True, the phone is an extension of the hand. Indeed, it has even become a critical component to the table; In fact, when he prepares trouble if they are along with forks, knives and glasses do not put a beautiful phone. But a gentleman be a slave to his phone also at the table? For us the answer is no.
It has happened to us in several restaurants, some high-end and some less so, and witness the sadness of loneliness; All, or almost all, were so careful to read their notifications or message that the people they were at the restaurant with were basically alone. The result? Or they also begin to look at their smartphone or they spend the evening in perfect solitude.
You go to the restaurant to share a pleasant moment with your partner, friends or loved ones. Dedicating full attention to your portable telephone device instead of its guests is rude to the limits of selfishness. Unfortunately, this exaggerated use of the phone at the table is sometimes a normal gesture. Indeed, it seems abnormal to carry the phone in your pocket when you are in public.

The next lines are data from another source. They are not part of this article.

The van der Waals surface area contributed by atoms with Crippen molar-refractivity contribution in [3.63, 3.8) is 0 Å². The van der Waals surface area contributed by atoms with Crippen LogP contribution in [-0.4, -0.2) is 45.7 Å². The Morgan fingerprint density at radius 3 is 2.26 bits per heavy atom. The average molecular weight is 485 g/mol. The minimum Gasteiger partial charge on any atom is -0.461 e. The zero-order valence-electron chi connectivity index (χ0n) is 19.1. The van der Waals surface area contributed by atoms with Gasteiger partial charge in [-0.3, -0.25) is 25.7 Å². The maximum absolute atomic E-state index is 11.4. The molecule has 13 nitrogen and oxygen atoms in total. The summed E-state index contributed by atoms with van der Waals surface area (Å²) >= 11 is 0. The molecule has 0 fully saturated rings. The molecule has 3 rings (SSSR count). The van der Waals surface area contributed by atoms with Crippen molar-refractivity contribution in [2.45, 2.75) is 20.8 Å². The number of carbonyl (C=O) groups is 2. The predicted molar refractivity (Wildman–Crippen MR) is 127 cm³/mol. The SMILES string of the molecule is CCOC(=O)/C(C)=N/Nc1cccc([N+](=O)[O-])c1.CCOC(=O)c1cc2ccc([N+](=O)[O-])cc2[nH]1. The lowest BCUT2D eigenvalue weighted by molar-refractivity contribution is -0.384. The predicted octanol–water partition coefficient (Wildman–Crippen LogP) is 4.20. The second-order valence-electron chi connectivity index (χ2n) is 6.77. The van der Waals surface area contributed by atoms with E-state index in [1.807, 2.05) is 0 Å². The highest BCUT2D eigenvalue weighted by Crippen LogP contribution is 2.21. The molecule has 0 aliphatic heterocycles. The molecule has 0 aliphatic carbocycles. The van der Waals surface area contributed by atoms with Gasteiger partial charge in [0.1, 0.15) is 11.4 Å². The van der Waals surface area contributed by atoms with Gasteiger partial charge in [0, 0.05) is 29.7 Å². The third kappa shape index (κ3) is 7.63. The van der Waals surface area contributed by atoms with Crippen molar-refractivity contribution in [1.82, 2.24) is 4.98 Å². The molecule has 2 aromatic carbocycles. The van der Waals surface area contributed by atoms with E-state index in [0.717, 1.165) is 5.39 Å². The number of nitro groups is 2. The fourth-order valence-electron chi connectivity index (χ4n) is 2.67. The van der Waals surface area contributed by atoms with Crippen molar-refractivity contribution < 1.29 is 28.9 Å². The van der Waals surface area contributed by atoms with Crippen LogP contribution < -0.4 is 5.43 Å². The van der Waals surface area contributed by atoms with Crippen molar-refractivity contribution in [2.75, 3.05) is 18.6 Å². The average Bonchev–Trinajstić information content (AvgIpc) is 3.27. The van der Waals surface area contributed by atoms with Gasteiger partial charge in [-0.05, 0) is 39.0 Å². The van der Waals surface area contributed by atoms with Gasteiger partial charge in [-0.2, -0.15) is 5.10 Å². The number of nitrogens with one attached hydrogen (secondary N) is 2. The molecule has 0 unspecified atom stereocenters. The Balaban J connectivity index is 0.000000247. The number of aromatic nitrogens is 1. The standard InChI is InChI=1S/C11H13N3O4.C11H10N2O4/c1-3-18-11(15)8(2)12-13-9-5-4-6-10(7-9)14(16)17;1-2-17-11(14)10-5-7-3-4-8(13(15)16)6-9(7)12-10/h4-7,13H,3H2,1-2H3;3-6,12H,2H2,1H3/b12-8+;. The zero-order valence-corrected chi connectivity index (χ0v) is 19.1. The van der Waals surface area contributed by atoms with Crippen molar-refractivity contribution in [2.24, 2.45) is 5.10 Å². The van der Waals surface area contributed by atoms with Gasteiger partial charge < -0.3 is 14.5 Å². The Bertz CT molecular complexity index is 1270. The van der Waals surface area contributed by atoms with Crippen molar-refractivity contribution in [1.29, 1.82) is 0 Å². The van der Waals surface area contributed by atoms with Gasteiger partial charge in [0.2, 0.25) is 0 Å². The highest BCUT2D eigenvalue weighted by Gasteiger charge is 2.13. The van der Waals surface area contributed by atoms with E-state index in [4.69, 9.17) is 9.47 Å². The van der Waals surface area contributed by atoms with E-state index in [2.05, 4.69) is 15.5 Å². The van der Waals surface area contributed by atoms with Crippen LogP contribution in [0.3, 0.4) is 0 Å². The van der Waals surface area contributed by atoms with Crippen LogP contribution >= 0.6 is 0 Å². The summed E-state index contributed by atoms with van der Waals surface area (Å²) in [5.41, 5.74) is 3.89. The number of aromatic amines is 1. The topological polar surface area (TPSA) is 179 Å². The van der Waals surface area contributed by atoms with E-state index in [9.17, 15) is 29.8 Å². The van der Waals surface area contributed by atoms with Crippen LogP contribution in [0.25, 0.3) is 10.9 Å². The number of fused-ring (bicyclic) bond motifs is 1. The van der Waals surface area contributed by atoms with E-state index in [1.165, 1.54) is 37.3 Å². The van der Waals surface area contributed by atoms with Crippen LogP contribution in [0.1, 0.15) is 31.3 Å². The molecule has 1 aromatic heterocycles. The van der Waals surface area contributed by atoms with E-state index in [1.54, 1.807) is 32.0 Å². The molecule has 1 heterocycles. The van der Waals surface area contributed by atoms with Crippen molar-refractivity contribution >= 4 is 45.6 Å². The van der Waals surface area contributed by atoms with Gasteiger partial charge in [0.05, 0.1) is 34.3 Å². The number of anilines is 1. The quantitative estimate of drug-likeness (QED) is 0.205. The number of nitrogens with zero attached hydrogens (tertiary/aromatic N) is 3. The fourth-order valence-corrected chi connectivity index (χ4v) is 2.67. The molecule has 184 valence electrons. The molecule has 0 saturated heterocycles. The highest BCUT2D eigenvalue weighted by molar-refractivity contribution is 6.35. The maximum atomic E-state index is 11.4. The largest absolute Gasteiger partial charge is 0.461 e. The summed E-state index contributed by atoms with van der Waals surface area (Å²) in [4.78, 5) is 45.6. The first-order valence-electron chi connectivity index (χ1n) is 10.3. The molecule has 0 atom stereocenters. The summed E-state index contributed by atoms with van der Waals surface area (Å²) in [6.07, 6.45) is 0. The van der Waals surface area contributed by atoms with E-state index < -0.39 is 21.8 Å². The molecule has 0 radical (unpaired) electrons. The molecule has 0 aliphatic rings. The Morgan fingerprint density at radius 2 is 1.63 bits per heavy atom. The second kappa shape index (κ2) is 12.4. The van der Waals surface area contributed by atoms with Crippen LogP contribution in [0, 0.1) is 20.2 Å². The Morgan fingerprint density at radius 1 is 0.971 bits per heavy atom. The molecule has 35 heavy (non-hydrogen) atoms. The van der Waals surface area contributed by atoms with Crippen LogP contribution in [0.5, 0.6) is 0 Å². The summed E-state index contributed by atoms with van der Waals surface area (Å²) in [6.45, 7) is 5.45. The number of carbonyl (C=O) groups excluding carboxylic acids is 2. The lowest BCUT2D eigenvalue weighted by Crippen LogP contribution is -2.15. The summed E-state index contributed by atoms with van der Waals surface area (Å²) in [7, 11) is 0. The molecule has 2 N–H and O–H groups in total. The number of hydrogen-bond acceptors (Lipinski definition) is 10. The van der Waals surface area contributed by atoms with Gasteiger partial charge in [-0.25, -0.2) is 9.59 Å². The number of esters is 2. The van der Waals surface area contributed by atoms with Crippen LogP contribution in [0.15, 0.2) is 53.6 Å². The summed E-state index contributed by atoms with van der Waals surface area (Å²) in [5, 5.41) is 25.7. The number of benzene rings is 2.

Passaggio Cravatte therefore advises that you turn off the phone when you enter the restaurant; only in special cases, and for strict necessity, should you not abide by this advice. Unless the lunch is a business meeting, the phone should be prohibited even for incoming calls and outgoing calls.
Only then can we rediscover the beauty of being at table with the person of the heart, or the one who wanted to meet you because he needs your attention.
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I have always talked to you about the news, leaving out the difference between the two models of ties that my wife and I produce; today the time has come to explain to you better what the differences are between them.